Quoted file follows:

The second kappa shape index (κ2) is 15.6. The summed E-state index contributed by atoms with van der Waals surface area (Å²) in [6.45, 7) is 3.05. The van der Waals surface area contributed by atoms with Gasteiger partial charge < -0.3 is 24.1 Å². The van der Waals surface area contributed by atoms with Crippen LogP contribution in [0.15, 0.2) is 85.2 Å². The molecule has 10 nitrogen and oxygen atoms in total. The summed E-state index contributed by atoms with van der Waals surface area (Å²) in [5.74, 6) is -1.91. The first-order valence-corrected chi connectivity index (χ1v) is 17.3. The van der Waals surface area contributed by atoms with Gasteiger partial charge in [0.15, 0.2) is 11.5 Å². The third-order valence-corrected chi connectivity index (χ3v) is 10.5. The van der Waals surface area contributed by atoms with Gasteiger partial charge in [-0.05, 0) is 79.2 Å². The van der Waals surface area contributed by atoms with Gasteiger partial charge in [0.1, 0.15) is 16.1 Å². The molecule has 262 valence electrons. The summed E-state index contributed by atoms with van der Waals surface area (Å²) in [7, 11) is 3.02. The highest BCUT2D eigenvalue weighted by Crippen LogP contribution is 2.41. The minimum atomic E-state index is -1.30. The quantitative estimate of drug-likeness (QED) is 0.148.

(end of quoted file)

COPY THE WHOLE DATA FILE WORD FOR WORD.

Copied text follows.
The second kappa shape index (κ2) is 15.6. The summed E-state index contributed by atoms with van der Waals surface area (Å²) in [6.45, 7) is 3.05. The van der Waals surface area contributed by atoms with Gasteiger partial charge < -0.3 is 24.1 Å². The van der Waals surface area contributed by atoms with Crippen LogP contribution in [0.15, 0.2) is 85.2 Å². The molecule has 10 nitrogen and oxygen atoms in total. The summed E-state index contributed by atoms with van der Waals surface area (Å²) in [5.74, 6) is -1.91. The first-order valence-corrected chi connectivity index (χ1v) is 17.3. The van der Waals surface area contributed by atoms with Gasteiger partial charge in [0.15, 0.2) is 11.5 Å². The third-order valence-corrected chi connectivity index (χ3v) is 10.5. The van der Waals surface area contributed by atoms with Gasteiger partial charge in [-0.05, 0) is 79.2 Å². The van der Waals surface area contributed by atoms with Gasteiger partial charge in [0.1, 0.15) is 16.1 Å². The molecule has 262 valence electrons. The summed E-state index contributed by atoms with van der Waals surface area (Å²) in [7, 11) is 3.02. The highest BCUT2D eigenvalue weighted by Crippen LogP contribution is 2.41. The minimum atomic E-state index is -1.30. The quantitative estimate of drug-likeness (QED) is 0.148.